Another topic that parents have asked me to review is dating. I went around to half a dozen of my clinicians and said, “Talk to me about dating in the special needs community!” And their jaws dropped and their faces froze.
I asked them what they meant by that face, and they said, “Oh, boy. We don’t know what to say! We don’t know whether to say yes, no or maybe so!”
This is a very controversial topic and today I’m going to address this topic more as a parent than as a clinician because I am the parent of two children with special needs. Please remember that what I say may apply to your family, or it may not. Some things may be appropriate for one family that are not appropriate for another family.
What Does “Dating” Mean To Your Child?
Dating is a social relationship, as our lovely speech therapists would say. I think every one of our kiddos has the ability to socially engage, but some of them may not understand the complexities of a dating relationship. My son is in Special Olympics, and there are kiddos in Special Olympics that tell me they’re “dating” each other. I don’t know if “dating” each other for them looks the same as it might have for me when I was dating my husband, or for any of you, but it might be a more personal relationship than they might have with other people. They might share secrets or more personal information than they might share with someone else.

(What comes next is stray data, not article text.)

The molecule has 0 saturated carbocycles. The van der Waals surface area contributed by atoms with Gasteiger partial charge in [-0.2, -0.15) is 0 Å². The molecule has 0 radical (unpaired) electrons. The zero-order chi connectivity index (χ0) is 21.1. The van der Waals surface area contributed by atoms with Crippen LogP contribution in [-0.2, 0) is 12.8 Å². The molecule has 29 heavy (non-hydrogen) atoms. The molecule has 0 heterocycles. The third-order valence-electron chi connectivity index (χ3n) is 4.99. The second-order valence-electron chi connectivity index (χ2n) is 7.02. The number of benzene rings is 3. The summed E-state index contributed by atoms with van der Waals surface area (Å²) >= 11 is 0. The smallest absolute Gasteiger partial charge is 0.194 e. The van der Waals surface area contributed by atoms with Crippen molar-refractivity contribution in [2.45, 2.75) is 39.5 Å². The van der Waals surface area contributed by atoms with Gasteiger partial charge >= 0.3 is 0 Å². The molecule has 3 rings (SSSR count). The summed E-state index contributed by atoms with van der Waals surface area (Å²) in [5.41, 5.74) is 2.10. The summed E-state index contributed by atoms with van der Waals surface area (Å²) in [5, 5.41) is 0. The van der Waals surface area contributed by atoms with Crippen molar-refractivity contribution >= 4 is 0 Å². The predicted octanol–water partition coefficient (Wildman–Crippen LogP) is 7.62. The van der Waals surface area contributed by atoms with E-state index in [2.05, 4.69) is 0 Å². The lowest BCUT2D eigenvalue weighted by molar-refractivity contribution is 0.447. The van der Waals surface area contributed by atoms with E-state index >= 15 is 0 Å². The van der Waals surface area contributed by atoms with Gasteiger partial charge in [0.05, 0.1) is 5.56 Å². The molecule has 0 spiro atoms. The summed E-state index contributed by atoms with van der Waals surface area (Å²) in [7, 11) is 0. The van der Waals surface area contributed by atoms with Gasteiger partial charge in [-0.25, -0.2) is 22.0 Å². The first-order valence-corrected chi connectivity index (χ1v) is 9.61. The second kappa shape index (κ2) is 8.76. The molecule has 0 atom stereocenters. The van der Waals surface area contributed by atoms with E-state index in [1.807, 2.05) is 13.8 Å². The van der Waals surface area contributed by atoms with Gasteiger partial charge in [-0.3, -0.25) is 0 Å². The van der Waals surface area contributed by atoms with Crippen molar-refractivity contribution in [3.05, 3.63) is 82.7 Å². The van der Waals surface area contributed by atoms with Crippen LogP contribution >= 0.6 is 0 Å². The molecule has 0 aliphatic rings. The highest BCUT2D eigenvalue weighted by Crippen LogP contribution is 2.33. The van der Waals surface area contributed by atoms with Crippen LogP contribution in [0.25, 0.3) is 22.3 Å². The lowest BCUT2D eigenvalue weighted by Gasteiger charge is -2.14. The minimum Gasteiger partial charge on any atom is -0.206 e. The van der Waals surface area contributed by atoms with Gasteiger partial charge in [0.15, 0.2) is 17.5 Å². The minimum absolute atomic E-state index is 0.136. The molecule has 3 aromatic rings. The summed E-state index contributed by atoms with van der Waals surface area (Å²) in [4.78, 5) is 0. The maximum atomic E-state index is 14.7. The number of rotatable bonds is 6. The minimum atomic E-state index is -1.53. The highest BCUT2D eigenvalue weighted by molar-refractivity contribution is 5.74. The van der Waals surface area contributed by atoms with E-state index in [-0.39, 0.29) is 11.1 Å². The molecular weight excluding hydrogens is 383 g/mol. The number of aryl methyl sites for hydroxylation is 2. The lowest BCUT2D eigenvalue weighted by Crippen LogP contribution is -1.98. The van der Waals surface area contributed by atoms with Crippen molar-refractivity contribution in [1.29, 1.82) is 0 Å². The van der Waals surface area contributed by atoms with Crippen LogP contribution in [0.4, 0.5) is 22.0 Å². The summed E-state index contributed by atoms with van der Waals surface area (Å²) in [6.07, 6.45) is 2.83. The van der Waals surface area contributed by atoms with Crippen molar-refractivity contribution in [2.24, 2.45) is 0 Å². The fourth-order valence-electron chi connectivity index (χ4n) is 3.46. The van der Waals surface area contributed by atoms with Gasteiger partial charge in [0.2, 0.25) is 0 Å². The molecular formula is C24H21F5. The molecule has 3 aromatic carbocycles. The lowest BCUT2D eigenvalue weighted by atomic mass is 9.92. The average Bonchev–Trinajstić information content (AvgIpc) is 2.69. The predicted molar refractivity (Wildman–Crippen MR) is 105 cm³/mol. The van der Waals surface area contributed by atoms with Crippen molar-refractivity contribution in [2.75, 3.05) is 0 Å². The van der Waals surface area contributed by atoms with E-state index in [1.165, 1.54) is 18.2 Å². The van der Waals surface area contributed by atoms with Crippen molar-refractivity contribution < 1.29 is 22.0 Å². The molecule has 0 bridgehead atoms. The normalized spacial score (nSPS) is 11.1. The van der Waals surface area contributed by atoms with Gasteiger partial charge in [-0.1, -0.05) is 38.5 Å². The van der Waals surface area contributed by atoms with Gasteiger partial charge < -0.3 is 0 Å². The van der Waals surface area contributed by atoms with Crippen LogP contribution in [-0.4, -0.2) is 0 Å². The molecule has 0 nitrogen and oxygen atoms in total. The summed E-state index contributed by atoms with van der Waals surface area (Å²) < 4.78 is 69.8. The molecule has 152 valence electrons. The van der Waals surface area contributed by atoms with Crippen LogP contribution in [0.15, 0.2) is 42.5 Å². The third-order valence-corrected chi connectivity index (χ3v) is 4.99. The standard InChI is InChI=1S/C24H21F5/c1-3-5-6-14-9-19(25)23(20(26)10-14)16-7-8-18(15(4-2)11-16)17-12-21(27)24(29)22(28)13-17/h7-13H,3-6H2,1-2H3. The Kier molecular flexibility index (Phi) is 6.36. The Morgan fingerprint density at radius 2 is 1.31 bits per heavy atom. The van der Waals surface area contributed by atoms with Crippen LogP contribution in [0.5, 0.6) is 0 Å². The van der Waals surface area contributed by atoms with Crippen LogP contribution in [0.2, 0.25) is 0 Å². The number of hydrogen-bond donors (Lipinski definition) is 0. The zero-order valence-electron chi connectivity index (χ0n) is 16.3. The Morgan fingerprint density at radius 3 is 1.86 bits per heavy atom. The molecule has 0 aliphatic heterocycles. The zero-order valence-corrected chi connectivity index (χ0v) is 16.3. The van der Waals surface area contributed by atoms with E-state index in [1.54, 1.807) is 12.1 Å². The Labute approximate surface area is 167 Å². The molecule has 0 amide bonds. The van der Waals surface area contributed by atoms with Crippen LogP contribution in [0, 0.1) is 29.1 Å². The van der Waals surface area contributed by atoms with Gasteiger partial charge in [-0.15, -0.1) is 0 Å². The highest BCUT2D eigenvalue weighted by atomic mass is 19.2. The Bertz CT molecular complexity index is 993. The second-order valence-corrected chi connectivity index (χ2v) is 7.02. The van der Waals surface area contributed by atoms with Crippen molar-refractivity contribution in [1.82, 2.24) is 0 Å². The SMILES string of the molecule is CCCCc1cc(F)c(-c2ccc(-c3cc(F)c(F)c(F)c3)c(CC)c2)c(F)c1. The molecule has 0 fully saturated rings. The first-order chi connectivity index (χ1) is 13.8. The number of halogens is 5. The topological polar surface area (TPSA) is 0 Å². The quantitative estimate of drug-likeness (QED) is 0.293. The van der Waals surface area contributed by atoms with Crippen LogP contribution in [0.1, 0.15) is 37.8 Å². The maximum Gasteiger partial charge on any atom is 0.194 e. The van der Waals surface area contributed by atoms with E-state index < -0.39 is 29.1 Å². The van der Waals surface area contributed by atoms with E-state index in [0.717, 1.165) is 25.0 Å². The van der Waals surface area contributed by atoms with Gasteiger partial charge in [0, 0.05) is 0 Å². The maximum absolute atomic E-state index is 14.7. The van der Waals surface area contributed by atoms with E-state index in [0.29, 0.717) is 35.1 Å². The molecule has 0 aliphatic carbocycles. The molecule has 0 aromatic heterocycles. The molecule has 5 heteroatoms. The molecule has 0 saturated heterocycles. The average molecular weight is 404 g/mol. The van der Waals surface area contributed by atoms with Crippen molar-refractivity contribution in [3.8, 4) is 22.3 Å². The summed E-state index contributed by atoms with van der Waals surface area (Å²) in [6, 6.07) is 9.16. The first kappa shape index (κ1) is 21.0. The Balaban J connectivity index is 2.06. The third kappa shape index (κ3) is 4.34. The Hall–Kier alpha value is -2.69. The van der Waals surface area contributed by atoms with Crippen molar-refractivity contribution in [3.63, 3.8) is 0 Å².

The picture of dating might look very different in the special needs community. People thrive on companionship and being with other people, and being able to have a shared experience. However, we know that most of our kiddos struggle with social relationships and social pragmatics and rules.
Parents of Both Parties Need To Talk
My older son did date. It was very stressful for me as a parent, because I had to be very, very involved, and so did the other parents. I talked to those parents probably as much as my son talked to the girl he was seeing. We had to be very intimately involved. We had to set boundaries. We had to make rules.
Overall I think it was a good experience for him. I think he was fairly socially mature, so the relationship was more like a middle school relationship than a high school relationship. But whether you allow your kiddos to date or not is a decision each family will have to make.
Special Needs Dating Sites
I’ll tell you that I was surprised — I looked on the internet and found that there are two or three special needs dating sites! I also found information about how to relate to different diagnoses on those websites. You might peruse those — I always think it’s helpful to know what’s out there.
What’s Best For Your Child?
Again, this is a personal decision for you and your special needs child or young adult. I would definitely address this topic if it’s something they bring up. I think it’s something that’s a good idea to have a talk about. I wish you luck in the dating world!